Reliable prognostic evaluation of people with severe brain injury and prolonged disorders of consciousness (pDoC) is still difficult. Recently, the American Academy of Neurology provided recommendations for the management of people with pDoC. However, their application in practice remains challenging, and prognostic procedures for people with pDoC vary from country to country and may result in differences in patient management and outcome. In this context, even today physicians and patients' families face many difficulties in making appropriate decisions about the long-term care of such complex patients. As part of a fruitful collaboration between IBIA DOC-SIG and the European DoCMA project, we have coordinated a multicenter, longitudinal study of a cohort of patients with pDoC, with the aim of identifying clinical and neurophysiological predictors for clinical outcome and mortality at 24 months in patients with pDoC that are easy to collect at the patient's bedside and in all clinical settings. The talk will provide current evidence on the clinical evolution of patients with pDoC and present the results of the project as a starting point for an international consensus on prognostic procedures in patients with DoC.

About the Speaker:

She was the coordinator of the ICS Maugeri Research Laboratory for the study of Disorders of Consciousness (DoC) and of the Neurorehabilitation Unit for severely brain–injured patients with prolonged DoC, (Italy) for 25 years. She currently works in Neurology Unit at General Hospital in Nola (Italy) and is scientific consultant of Neurorehabilitation Unit for patients with prolonged DoC at Don Gnocchi Foundation Scientific and Rehabilitation Institute for patients with severe brain injury. She was adjunct Professor at Dept. of Neurophysiology, University Federico II of Naples and she got Italian Qualification as Associate Professor in Neurology. Scientific Society membership: Co-Chair of the EAN Scientific Panel on Coma and chronic DoC; Leader of the diagnosis/prognosis subgroup of the IBIA DoC-SIG with Drs. C. Schnakers and N. Zasler serving as chairs; Member of Task Force on the EAN Guidelines on Diagnosis of Coma and Chronic DoC and of and Italian inter-societies recommendations for management of anoxic DoC; Board member of the Italian Neurological Rehabilitation and of the Italian Neurophysiology Societies and chair of the SIG on DoC.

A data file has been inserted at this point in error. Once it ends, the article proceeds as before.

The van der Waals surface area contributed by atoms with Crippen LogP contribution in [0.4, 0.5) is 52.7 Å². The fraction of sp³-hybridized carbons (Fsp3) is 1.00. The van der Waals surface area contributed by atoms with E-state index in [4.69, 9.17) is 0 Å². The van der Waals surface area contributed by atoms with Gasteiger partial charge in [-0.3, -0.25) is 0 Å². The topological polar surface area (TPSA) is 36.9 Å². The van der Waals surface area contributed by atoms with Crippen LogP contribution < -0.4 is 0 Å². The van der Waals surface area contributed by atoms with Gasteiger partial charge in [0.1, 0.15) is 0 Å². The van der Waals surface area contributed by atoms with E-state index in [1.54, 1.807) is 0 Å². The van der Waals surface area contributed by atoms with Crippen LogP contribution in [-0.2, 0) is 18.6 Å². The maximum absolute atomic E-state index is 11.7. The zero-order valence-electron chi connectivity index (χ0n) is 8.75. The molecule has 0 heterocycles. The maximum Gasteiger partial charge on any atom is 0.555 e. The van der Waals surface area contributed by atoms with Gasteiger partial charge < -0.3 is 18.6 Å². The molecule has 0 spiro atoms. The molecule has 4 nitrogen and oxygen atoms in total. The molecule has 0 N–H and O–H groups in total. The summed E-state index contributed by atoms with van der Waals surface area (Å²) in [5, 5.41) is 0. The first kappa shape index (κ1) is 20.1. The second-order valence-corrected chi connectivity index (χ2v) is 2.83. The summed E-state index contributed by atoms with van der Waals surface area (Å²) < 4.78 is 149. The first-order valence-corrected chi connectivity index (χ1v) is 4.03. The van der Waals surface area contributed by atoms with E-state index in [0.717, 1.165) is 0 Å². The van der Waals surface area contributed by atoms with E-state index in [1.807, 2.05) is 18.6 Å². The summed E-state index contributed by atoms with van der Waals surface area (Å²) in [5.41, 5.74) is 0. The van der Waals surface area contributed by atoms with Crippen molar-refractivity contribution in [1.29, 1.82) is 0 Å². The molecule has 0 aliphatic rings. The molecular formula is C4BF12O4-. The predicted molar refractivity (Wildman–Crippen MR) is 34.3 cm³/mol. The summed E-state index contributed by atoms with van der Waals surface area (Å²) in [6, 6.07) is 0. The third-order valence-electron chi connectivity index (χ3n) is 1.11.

Part III. Advances in treatment

Should tDCS be implemented in rehabilitation to promote recovery in DoC patients: lessons from a mutlicenter translational trial


Dr. Aurore Thibaut - Coma Science Group, GIGA-Consciousness & Centre du Cerveau, University & University Hospital of Liege, Belgium


There is a growing number of clinical trials aiming at improving post-comatose patients’ level of consciousness including a number of studies testing the effects of non-invasive brain stimulation techniques (e.g., transcranial direct current stimulation – tDCS). However, there is still a lack of a large multicenter RCT testing its efficacy in a convenient sample. Therefore, as part of the IBIA DOC-SIG and the DoCMA project we conducted this first multicenter RCT aiming to test the effects of the application of tDCS (or sham) during four weeks on the short-term recovery (right after the 4 weeks of stimulation) and the long-term outcome (three-month follow-up) of patients in prolonged DoC while being in rehabilitation. This talk will provide an overview of the current available treatment for DoC patients focusing on non-invasive brain stimulation and will present the results of this first multicenter clinical trial on tDCS in DoC.

About the Speaker:

As a physical therapist by training, Dr Thibaut is interested in developing novel neurorehabilitation strategies for patients with both mild and severe brain injuries. Aurore research mainly focus on non-invasive brain stimulation in post-coma patients with the aim to improve brain plasticity and facilitate their recovery. She published more than 100 papers and is leading several multicenter clinical trials. She is also working with neuroimaging and electrophysiology to objectify brain plasticity linked to these therapeutic approaches. She recently started to study concussion and the importance of sleep and motor learning impairments in this condition. After completing her PhD she spent two years as a postdoctoral research fellow at the Spaulding Rehabilitation Center, Harvard Medical School, under the supervision of Prof. Fregni. She also closely collaborated with Prof. Giacino, Director of Rehabilitation Neuropsychology, Department of Physical Medicine, Harvard Medical School. She currently has a FNRS post-doctoral position since 2017 at the Coma Science Group where she leads the Neurorehabilitation team and was recently promoted co-director of the Coma Science Group with Dr. Olivia Gosseries. Beside her research activities at the Coma Science Group, she is an Associate professor at the University of Liège and an invited lecturer at the Université Libre de Bruxelle. Aurore also leads the treatment subgroup of the IBIA DOC-SIG with Drs. Caroline Schnakers and Nathan Zasler serving as chairs.